Saurabh Sharma
Saurabh Sharma Published on: 23 Oct, 2023
The bombs raining down on Gaza from Israel are beyond scary, beyond crazy

REPORTER'S NOTEBOOK: As Israel bombarded Gaza for the third night, I found myself closer to a missile hit than I could have imagined

Maram
Maram Humaid Published on: 11 Oct, 2023
Reporter’s Notebook - what I learned from covering the Kalash people

As journalists, our fascination with Indigenous communities can blind us to our ethical obligations to respect privacy and dignity of those we document - we must reflect carefully

Anam Hussain
Anam Hussain Published on: 5 Oct, 2023
The French banlieues and their troubled relationship with the media

Discriminatory media coverage of recent unrest in the suburbs of Paris shows that little has changed since the uprisings of 2005

AN
Ahmed Nazif Published on: 28 Sep, 2023
Why are Zimbabwe’s elections always surrounded by media controversy?

Election season in Zimbabwe has long been shrouded in controversy, with intimidation of opposition activists and journalists, combined with disorganisation at the ballots creating a perfect storm for chaos. This year was no different

Derick M
Derick Matsengarwodzi Published on: 25 Sep, 2023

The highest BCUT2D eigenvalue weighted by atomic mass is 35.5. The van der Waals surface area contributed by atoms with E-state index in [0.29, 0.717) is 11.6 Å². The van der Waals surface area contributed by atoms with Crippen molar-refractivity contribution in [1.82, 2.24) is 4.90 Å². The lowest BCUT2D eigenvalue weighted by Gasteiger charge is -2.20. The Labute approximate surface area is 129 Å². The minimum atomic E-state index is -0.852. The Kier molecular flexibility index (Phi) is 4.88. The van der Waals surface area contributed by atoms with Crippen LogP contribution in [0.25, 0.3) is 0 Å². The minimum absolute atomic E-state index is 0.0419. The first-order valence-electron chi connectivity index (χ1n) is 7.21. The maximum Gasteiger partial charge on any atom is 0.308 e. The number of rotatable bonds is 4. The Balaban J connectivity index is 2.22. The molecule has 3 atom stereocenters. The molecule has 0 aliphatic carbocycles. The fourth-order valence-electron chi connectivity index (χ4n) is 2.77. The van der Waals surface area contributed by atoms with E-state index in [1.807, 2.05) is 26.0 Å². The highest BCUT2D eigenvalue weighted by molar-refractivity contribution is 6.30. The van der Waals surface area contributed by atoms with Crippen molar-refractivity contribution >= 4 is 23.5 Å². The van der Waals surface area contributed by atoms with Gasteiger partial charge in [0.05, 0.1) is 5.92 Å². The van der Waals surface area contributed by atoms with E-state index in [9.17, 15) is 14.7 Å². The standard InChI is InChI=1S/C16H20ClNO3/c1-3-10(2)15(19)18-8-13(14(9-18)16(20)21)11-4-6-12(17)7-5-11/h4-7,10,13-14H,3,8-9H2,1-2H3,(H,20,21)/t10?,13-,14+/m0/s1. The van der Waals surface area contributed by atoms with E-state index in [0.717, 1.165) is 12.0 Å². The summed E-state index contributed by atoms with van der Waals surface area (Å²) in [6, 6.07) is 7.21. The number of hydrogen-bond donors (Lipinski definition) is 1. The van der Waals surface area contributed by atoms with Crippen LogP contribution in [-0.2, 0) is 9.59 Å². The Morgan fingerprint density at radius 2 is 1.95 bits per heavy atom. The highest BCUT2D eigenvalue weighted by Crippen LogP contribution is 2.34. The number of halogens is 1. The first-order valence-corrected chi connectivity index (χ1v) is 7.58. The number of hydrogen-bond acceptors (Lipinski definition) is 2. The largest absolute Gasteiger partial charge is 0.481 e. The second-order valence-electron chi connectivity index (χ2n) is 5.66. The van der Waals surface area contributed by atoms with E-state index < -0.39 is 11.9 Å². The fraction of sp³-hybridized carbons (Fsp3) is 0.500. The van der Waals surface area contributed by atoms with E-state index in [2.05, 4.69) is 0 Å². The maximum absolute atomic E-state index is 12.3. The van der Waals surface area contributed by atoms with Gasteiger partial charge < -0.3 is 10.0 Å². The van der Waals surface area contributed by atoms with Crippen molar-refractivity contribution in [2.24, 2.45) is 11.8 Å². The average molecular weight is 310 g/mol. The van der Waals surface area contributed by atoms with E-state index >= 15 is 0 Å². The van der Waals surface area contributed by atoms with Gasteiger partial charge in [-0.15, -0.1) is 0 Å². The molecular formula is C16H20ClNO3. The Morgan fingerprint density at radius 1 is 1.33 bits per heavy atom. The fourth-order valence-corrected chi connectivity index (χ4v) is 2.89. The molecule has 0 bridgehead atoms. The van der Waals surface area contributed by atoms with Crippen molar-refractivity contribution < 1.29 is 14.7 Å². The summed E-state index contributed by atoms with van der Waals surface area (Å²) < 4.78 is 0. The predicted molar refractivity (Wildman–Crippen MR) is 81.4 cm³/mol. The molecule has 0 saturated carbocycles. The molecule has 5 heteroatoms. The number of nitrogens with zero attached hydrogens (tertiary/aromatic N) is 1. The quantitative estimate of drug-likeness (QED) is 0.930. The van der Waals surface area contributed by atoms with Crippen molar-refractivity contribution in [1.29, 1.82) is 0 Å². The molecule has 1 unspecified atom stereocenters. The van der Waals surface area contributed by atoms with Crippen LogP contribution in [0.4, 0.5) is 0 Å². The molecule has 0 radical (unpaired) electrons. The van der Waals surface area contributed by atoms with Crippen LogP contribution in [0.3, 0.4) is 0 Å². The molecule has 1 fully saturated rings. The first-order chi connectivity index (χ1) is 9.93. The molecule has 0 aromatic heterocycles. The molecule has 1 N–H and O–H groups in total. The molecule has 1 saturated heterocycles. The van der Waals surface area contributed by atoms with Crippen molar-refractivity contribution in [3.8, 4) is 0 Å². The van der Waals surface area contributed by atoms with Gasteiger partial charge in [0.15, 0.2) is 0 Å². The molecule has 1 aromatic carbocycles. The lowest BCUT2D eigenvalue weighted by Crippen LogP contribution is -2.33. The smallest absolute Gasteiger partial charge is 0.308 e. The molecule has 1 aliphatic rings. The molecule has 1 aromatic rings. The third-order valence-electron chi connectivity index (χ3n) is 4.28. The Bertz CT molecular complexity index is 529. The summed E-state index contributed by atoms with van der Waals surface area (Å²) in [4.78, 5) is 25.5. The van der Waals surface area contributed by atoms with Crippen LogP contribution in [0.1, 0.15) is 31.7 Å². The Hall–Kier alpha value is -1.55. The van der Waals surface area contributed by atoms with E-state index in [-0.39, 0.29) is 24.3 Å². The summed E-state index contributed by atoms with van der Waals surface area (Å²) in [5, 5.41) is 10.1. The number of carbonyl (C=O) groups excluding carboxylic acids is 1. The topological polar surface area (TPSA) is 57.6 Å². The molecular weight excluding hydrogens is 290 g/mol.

Analysis: The media’s coverage of the Pakistan cable car incident

It was a roller coaster ride with news organisations all over the world giving minute-by-minute reports on the daring rescue. How does the media create suspense and is this sort of coverage useful?

Anam Hussain
Anam Hussain Published on: 21 Sep, 2023
How to use data to report on earthquakes

Sifting through data sounds clinical, but journalists can use it to seek out the human element when reporting on natural disasters such as earthquakes

Arwa
Arwa Kooli Published on: 19 Sep, 2023
‘I had no idea how to report on this’ - local journalists tackling climate change stories

Local journalists are key to informing the public about the devastating dangers of climate change but, in India, a lack of knowledge, training and access to expert sources is holding them back

Saurabh Sharma